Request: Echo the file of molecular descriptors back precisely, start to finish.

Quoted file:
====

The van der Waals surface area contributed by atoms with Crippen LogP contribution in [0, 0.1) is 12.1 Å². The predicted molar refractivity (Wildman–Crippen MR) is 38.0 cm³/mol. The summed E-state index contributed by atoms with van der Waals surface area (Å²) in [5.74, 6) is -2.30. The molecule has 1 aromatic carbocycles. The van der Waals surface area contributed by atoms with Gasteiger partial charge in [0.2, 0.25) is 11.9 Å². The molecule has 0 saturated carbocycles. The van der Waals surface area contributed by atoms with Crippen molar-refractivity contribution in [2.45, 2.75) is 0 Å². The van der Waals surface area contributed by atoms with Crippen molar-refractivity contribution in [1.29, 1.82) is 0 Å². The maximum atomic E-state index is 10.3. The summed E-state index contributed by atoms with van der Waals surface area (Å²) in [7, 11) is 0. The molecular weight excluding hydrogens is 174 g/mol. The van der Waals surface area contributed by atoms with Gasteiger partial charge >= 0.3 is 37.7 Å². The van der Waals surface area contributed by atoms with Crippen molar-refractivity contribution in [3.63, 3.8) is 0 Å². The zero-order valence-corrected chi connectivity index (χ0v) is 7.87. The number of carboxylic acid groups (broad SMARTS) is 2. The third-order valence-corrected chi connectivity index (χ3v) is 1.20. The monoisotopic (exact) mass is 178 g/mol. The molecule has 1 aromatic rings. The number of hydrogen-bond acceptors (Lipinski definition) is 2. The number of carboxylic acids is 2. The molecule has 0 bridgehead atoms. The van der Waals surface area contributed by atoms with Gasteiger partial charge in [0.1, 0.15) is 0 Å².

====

The van der Waals surface area contributed by atoms with Crippen LogP contribution in [0, 0.1) is 12.1 Å². The predicted molar refractivity (Wildman–Crippen MR) is 38.0 cm³/mol. The summed E-state index contributed by atoms with van der Waals surface area (Å²) in [5.74, 6) is -2.30. The molecule has 1 aromatic carbocycles. The van der Waals surface area contributed by atoms with Gasteiger partial charge in [0.2, 0.25) is 11.9 Å². The molecule has 0 saturated carbocycles. The van der Waals surface area contributed by atoms with Crippen molar-refractivity contribution in [2.45, 2.75) is 0 Å². The van der Waals surface area contributed by atoms with Crippen molar-refractivity contribution in [1.29, 1.82) is 0 Å². The maximum atomic E-state index is 10.3. The summed E-state index contributed by atoms with van der Waals surface area (Å²) in [7, 11) is 0. The molecular weight excluding hydrogens is 174 g/mol. The van der Waals surface area contributed by atoms with Gasteiger partial charge >= 0.3 is 37.7 Å². The van der Waals surface area contributed by atoms with Crippen molar-refractivity contribution in [3.63, 3.8) is 0 Å². The zero-order valence-corrected chi connectivity index (χ0v) is 7.87. The number of carboxylic acid groups (broad SMARTS) is 2. The third-order valence-corrected chi connectivity index (χ3v) is 1.20. The monoisotopic (exact) mass is 178 g/mol. The molecule has 1 aromatic rings. The number of hydrogen-bond acceptors (Lipinski definition) is 2. The number of carboxylic acids is 2. The molecule has 0 bridgehead atoms. The van der Waals surface area contributed by atoms with Gasteiger partial charge in [0.1, 0.15) is 0 Å².